(Editor’s Note: This story was originally published Nov. 19, 2018.)
Dear Helaine and Joe:
My family lived in Brussels in the early 1960s. We became very attached to a couple that lived next to us. I was only 5 years old when we moved there, and this couple became my “grandparents.” When they moved into an apartment, they gave my parents an old radio. I would like to know more about it. I have the manual and other accessories including headphones, lamps, etc. I don’t’ know if I need to insure it and for how much. What can you tell me?
Dear J. M.:
We think we can throw some light on the subject, but we want to note that the question brings up the Peter Principle. In other words, it raises us to our level of incompetence.
Vintage radios are not something we know much about, but J. M. sent us pictures of the radio’s manual, so we can provide a bit of history on the piece and some other insights. It is an Audionette made by Etablissements Radio L.L. The L.L. stands for Lucien Levy.
Levy was born in Paris in 1892 and was a radio engineer and manufacturer of radio receivers. In 1916, Levy was made head of the Eiffel Tower Radio Telegraphy Laboratory, which was basically wooden barracks on the Champ de Mars that used the Eiffel Tower as an antenna.
Probably Levy’s most notable accomplishment was he was the invented the superheterodyne method of receiving radio signals, which is used in almost all AM radios. Edwin Howard Armstrong was granted a U. S. patent for superheterodyne some months after, but in 1920, an American court granted Levy seven of the nine claims made in Armstrong’s application.
Levy founded Etablissements Radio L.L. in 1920, but mass production of radio receivers did not begin until 1922. Levy’s company’s first mass-produced superheterodyne unit came in 1924, and this radio was made in a separate block like the one owned by J. M. In 1925, Etablissements Radio L.L. produced a superheterodyne unit with a single turning control.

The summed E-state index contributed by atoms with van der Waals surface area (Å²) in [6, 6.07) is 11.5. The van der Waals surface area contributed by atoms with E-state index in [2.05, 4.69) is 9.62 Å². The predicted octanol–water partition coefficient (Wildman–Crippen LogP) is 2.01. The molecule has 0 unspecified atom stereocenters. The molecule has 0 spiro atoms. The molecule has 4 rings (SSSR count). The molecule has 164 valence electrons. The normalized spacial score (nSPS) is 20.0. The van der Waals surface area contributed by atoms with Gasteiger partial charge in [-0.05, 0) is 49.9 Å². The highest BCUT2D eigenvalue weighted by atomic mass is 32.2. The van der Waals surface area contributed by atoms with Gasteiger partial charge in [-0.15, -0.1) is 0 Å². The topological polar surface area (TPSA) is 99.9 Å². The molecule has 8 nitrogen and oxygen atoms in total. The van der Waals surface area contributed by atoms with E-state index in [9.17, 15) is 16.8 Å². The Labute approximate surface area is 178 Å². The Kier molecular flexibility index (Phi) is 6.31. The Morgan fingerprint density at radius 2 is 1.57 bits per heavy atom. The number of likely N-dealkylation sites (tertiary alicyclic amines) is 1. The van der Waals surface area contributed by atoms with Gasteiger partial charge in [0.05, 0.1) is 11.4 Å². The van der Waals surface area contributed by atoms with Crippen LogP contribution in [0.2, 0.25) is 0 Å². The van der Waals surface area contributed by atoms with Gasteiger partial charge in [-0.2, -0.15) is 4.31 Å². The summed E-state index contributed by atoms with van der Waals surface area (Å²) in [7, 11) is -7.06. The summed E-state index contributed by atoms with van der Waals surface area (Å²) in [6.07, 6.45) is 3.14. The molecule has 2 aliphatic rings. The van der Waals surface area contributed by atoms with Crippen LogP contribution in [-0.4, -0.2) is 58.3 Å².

The example in today’s question is a great-looking piece of equipment. We cannot be sure from the photographs, but it appears to have been made from seven separate components probably cased in ebonized wood. We particularly like the six blue tubes the French called “lampes.”
Now for the value of the rather rare piece. While doing our research we found eight lampes like the ones in today’s question that sold at auction for 1,200 euros (close to $1,400). But the only comparable item for the radio itself that we could find was for an Etablissements Radio L.L. that sold in 2014 for around $5,000 without the “lampes.” The specialist in this area appears to be Auction Team Breker, Otto-Hahn-Straße 10, 50997 Koln, Germany, and yes, this radio should be insured.
(Helaine Fendelman and Joe Rosson have written a number of books on antiques. Do you have an item you’d like to know more about? Contact them at Joe Rosson, 2504 Seymour Ave., Knoxville, TN 37917, or email them at [email protected]. If you’d like your question to be considered for their column, please include a high-resolution photo of the subject, which must be in focus, with your inquiry.) ©2021 Tribune Content Agency, LLC